It’s easy to stay motivated when everything is going smoothly. But when the going gets tough, that’s another story. According to Hillary Clinton speaking at an International Women’s Day event, “life does hand you setbacks.”
Perhaps you didn’t pass an audition or a screen test that would have been a big break for you.
Maybe you didn’t get the job promotion you were expecting.
Or you asked your true love to marry you and were rejected.
Maybe you ran for office and, like Hillary, you lost.
Whatever your failure, it can leave you feeling angry, ashamed, unsure of yourself, disheartened, and more. Maybe you want to shrink away or even lash out. You might even want to give up.
You may need to retreat, you may need to review, but after you re-assess your situation, you can renew and achieve your goals.
Here are three lessons we can we can learn from Hillary Clinton in terms of regaining our motivation after failure:
1. It’s okay to lick your wounds.
If everything has blown up in your face, you deserve to feel sorry for yourself. Whine, complain, cry, sing the blues, or visit your mother and let her make you tea.
Play with the grandkids.
Eat a whole cheese cake.
Call your best friend and let him boost you back up.
It’s okay; you’re allowed. You suffered a loss, so you can grieve.
The caveat is that you have to make it time limited. Give yourself a day or two, two weeks if you must, but six months later, if you are still singing the same song, then you are probably depressed and have a problem.
And I think that is what we saw Hillary do. She retreated. There were reports of people seeing her walking in the woods. She was regrouping and connecting to nature. She stayed out of the public eye for a short while and probably gave herself some well-earned rest.
That’s what you do. Take some time out for a short, period of time. And then, when your pre-defined time is up, you get back up and get back to work.
Because that’s what successful people do.
When you are ready, it is time to have a clear-eyed look at what happened. Re-assess. You want to do this with some detachment. But you don’t want to be a scab picker, who just focuses on the negatives and what went wrong. You also want to look at what went right. In fact, it might be helpful to not even use those words, right/wrong. Think in terms of what you did well and what you could have done differently.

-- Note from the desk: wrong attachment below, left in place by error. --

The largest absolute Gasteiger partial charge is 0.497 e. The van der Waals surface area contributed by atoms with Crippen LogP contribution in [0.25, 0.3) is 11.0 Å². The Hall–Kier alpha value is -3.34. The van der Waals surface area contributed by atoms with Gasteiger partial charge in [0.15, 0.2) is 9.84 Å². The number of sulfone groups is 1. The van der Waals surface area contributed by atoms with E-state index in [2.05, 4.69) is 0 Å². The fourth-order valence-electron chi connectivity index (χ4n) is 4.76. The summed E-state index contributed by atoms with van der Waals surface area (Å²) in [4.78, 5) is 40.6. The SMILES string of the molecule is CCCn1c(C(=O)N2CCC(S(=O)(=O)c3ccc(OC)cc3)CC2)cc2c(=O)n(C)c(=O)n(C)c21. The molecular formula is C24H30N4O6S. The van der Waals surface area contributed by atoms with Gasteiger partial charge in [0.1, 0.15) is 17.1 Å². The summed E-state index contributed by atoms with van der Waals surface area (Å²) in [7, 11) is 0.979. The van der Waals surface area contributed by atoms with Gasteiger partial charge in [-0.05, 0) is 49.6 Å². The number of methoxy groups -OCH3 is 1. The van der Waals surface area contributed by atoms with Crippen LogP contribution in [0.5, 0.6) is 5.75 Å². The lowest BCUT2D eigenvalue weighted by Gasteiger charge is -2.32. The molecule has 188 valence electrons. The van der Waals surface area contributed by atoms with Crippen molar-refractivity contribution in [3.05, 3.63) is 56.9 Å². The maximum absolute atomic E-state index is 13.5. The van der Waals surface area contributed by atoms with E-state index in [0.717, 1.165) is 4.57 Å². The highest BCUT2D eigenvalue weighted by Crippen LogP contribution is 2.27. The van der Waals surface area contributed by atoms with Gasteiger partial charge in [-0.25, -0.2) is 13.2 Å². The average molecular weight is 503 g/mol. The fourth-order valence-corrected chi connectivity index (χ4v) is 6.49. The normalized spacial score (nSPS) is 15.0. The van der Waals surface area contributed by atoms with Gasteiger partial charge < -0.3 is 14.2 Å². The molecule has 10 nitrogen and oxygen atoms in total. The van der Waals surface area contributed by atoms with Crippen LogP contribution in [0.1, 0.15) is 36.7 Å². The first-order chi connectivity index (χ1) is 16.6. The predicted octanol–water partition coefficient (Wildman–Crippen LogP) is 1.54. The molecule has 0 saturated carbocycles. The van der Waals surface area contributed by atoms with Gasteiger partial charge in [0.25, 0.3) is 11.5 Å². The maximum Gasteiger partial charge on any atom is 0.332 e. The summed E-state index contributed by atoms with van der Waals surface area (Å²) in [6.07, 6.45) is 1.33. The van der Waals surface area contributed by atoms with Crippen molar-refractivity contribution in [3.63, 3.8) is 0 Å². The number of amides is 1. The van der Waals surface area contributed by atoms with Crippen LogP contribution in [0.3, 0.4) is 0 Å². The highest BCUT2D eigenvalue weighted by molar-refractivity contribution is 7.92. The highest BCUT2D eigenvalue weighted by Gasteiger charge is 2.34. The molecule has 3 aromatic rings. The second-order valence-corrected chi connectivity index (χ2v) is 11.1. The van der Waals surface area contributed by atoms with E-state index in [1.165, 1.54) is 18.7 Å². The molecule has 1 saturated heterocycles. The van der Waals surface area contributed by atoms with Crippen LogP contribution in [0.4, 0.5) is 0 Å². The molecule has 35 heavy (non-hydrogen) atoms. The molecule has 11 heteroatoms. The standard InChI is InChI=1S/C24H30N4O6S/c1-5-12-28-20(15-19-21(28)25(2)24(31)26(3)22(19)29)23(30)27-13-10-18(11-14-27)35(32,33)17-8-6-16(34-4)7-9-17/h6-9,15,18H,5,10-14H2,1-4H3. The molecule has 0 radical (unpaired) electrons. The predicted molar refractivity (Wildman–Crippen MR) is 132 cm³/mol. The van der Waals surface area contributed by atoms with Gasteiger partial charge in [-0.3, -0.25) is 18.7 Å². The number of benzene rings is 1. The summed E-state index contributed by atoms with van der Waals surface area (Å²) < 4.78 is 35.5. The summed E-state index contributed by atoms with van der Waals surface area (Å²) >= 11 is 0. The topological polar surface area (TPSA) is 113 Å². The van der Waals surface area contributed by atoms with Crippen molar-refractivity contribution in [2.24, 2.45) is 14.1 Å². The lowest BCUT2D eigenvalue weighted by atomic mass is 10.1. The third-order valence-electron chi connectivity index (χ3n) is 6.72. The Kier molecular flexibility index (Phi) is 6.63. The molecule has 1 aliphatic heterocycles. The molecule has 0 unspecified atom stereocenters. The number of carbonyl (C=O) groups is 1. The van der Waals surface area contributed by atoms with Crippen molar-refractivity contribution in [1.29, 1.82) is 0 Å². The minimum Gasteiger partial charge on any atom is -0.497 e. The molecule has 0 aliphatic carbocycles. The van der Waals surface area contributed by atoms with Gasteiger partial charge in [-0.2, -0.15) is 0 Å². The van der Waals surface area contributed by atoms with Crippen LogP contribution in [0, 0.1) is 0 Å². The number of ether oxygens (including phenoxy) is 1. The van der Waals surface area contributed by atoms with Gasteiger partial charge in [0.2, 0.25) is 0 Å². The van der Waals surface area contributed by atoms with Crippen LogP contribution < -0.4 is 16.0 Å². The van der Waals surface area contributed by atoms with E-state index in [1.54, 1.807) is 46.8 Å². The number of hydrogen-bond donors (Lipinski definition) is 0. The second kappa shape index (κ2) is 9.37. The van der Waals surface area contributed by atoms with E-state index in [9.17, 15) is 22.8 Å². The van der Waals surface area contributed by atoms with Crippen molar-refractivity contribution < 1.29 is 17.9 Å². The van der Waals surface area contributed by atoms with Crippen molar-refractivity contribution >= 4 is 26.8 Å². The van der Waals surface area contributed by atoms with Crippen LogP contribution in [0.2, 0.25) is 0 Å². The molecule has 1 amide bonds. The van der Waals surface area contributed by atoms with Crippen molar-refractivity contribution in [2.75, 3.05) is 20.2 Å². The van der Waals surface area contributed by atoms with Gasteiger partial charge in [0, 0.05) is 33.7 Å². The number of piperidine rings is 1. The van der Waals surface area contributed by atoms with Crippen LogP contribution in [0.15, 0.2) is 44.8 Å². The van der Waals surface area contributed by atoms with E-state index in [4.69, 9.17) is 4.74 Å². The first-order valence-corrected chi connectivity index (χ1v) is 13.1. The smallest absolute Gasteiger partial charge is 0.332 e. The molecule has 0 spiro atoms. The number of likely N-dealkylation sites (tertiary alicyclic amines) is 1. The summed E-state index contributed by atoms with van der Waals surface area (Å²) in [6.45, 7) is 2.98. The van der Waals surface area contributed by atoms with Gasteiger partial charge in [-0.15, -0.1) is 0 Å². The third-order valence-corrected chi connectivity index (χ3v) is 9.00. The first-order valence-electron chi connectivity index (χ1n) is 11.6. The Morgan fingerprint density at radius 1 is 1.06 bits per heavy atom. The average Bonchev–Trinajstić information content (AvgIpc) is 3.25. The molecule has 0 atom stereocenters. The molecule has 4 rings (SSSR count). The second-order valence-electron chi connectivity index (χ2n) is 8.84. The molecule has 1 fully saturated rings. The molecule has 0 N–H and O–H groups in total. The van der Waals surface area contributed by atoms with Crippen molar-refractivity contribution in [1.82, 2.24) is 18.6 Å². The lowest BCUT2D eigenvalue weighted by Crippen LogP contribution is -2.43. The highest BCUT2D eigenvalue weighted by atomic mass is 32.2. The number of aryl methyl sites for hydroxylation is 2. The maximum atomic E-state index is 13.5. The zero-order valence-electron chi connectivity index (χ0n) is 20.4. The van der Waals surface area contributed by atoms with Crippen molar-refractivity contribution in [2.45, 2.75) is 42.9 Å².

This gives you a broader perspective and takes you outside of yourself. If you analyze the failure correctly, you’ll figure out what changes you could have taken.
And once again we saw this with Hillary Clinton. In her campaign there were things she could have done differently. She could have campaigned in certain states; she could have reached out and connected to the “basket of deplorable people” she talked about.
She could have been more responsible with her damn emails.
As we saw, there were bigger issues at play. Who knew that she would have been blindsided by James Comey in the last few days running up to the election. And, as we now know, there was interference from the Russians.
Often, when we fail at something, there are bigger issues at play and you will have to figure out what that means for you.
Failure is feedback if used constructively. Don’t think a failure means you’re not good enough. Just think that a failure means your plan needs work.
3. Get back in the saddle.
When you have defined for yourself what your errors were, come up with alternative plan. Maybe the door to what you want is closed, but as we know, a window is open somewhere.
It is time to build up your resilience and “bounce back ability” muscle. We all have one.
You have to restart using those things that you used to motivate yourself in the first place. Re-establish your positive thinking routines. Visualize yourself coming back from this failure and going forward to success. Practice positive affirmations that describe you overcoming your setbacks. Look in the mirror and make statements describing yourself with positive characteristics, such as, “I am resolute. I am indefatigable. I am steadfast. I am competent. I am confident.”
Connect to your mentors, your coaches, your master mind group, and surround yourself with positive, like-minded people.
So maybe for Hillary she can now invest her time and energy in more global initiatives with her foundation. Maybe that will allow her to have a bigger impact internationally in more far reaching ways than she could have had as a president of the USA.
You may have to re-jigger your path to your goal. You may even have to tweak the goal. But don’t give up. Don’t ever get up. Get back in the saddle and ride. You can take control of your life and improve it in the way you want by learning from your failure and trying again.
Remember Winston Churchill’s sage advice: “Success is not final, failure is not fatal; it is the courage to continue that counts.”
If you like this post please share. Your feedback and comments both positive/negative are always welcome. Happy International Women’s Day to both women and men.